0835 GMT May 19, 2019
This year’s conference comes 24 years after the establishment of the UN Framework Convention on Climate Change, and it is the fourth since countries inked a deal in 2015 in France where after years of disagreements, adopted the Paris Agreement on climate change, ipsnews.net wrote.
The two-week conference takes place at the backdrop of the alarm sounded by scientists working under the auspices of UN-mandated Intergovernmental Panel on Climate Change (IPCC), whose special report released in October warned of dire consequences if the global community fails to put in place drastic measures to arrest the accumulation of climate-polluting emissions which cause global warming.
In its ‘state of the climate’ report released few days ago, the World Metrological Organization (WMO) indicates that the 20 warmest years on record have been in the past 22 years the global average temperature, and if the trend continues, the temperatures may rise by 3°C to 5°C by 2100.
This spells doom for communities at the frontline of climate change impacts, but which may not be aware that the shifting seasons which are making it impossible for them to plant crops as they used to, the erratic rainfall which appears late and ends even before they plant, and are characterized by floods that wreck havoc in villages and cities, recurrent droughts which wipes their livestock and crops, are all manifestation of the changing climate which they should learn to live with in the foreseeable future.
Mithika Mwenda is the Executive Director for the Pan African Climate Justice Alliance (PACJA).
The negotiations taking place in Katowice are aimed at discussing the best way possible to defeat challenges posed by climate change. Over years, discussions have centered on the efforts to reduce the greenhouse gases believed to accelerate global warming, and how to live with the damage already caused while helping those who are unable to absorb the shocks emanating from climate change impacts.
At stake is the so-called ‘Paris Rulebook’, a framework of the Paris Agreement implementation which has already resulted into fissures between delegations from developed countries and poor countries. Developing countries, especially those from Africa, want the elements of the Paris rulebook to be as unambiguous as possible to avoid past deliberate oversights that have rendered impotent previous Pacts aimed at addressing climate change. On their part, industrialized countries are fighting to ensure the framework helps them escape their historical responsibility, which they successfully achieved under the Paris Agreement that seemingly has watered down the principle of common but differentiated responsibilities and respective capabilities.
Whether Katowice will deliver a balanced rulebook or an eschewed framework favoring the powerful countries due to their manipulative, intimidating and/or carrot-dangling strategies will be judged in the two weeks. Throughout 2018, the Fiji Presidency has facilitated over a series of trust-building conversations meant to agree on contentious issues, including emission reduction levels by countries, support for poor countries and sources of money for such efforts.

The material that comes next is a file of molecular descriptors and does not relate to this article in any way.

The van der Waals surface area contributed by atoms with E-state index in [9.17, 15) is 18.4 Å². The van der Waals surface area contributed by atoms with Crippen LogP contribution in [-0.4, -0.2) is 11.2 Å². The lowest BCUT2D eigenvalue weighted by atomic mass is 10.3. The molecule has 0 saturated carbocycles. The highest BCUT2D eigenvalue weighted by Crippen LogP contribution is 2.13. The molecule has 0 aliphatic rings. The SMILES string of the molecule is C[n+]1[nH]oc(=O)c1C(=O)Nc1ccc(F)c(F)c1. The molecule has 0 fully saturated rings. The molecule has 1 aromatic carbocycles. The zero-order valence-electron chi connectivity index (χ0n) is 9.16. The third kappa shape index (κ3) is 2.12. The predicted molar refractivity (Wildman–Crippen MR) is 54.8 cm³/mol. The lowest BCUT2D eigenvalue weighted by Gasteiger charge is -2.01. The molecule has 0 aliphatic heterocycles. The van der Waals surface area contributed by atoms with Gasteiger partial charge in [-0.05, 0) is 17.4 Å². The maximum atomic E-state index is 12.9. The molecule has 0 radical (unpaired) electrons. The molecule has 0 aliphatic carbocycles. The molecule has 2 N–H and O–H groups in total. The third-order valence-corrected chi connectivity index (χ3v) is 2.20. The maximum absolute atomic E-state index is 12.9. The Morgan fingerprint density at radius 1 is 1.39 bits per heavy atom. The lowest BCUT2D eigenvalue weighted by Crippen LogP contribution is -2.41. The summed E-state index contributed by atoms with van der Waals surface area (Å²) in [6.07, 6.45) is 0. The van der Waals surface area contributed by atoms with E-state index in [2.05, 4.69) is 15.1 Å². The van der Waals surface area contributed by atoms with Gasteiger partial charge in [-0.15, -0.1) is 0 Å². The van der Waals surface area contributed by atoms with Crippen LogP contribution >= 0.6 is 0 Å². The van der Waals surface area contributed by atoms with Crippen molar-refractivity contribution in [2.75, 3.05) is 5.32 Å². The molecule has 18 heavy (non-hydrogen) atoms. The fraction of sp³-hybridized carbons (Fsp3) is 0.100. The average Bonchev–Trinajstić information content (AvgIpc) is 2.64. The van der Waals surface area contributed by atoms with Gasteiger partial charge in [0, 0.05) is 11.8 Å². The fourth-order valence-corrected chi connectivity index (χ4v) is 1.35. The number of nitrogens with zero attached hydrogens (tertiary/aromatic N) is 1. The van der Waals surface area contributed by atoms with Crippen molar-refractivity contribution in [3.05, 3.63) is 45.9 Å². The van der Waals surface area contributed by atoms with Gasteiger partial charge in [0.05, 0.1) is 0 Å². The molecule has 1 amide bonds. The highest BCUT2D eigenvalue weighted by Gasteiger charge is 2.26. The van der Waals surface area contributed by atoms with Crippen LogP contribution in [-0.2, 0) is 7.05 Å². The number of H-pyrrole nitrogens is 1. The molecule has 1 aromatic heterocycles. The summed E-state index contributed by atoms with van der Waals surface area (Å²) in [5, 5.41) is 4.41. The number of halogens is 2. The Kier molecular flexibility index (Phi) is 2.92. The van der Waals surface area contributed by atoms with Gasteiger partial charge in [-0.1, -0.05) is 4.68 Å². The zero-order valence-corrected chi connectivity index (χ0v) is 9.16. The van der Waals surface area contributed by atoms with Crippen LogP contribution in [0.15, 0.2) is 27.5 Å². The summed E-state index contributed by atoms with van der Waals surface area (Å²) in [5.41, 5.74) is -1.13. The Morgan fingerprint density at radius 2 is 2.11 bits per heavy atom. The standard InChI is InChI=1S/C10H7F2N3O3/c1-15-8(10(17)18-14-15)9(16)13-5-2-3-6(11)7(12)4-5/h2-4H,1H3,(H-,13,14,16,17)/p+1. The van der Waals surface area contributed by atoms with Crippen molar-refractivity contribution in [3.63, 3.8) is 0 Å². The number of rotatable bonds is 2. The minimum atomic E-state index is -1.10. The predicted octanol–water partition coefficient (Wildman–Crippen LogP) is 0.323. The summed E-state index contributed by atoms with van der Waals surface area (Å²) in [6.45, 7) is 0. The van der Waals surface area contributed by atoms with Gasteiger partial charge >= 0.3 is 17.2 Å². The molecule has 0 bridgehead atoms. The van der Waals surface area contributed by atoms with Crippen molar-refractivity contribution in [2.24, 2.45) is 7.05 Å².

The Fiji-facilitated interactions, known as Talanoa Dialogue, have been characterized by mistrust and normal rituals witnessed in all negotiations, and sceptics see no credible success in breaking the persistent North-South divide. Though Fiji has tried its level best to apply the spirit of ‘Talanoa’, which means, trust-building, the good intentions of the Pacific Island State have not helped to move the process forward.
Indeed, the president will be handing over the baton to his Polish counterpart with his only achievement being process-based “where are we…where do we want to…how do we want to go there” ritual, which avoided to tackle the hard questions threatening to endanger the gains so far made in international climate governance system.
For African countries, any framework for the implementation of Paris Agreement that does not define the source of money and technology is hopelessly barren. Rich countries have turned the negotiations into market places to expand markets for their goods and services.
In their effort to turn climate change into business opportunities, the industrialized countries and those in transition such as China, India and Brazil have encouraged their major transnational corporations to train their eyes on the emerging opportunities in the ‘climate sector’, where sectors such as ‘climate-smart agriculture’, ‘forest as Carbon sinks’, ‘clean coal’, ‘climate finance’, ‘low-carbon’, ‘climate resilient growth’, are gradually overtaking normal development discourse.
There is nothing wrong in turning the challenge of climate change into opportunities as the industrialized countries have vouched in the ensuing transformation where even international development assistance is conditioned. What is curious though is the fact that these conditionalities may disadvantage people already suffering the impacts of climate change. In addition, many donors are only interested in projects that are mitigation in nature, such as energy and major infrastructure projects which assure them on bigger profit margins. Adaptation, which does not have return for investment, is not attractive to many donor partners nor private sector investors.
A win-win framework in Katowice which considers the interest of industrialized countries and their businesses, as well as developing countries and their vulnerable communities to enable them transition to low-carbon, climate-resilient development trajectories without jeopardizing the livelihoods of the present and future generations is thus the most suitable outcome.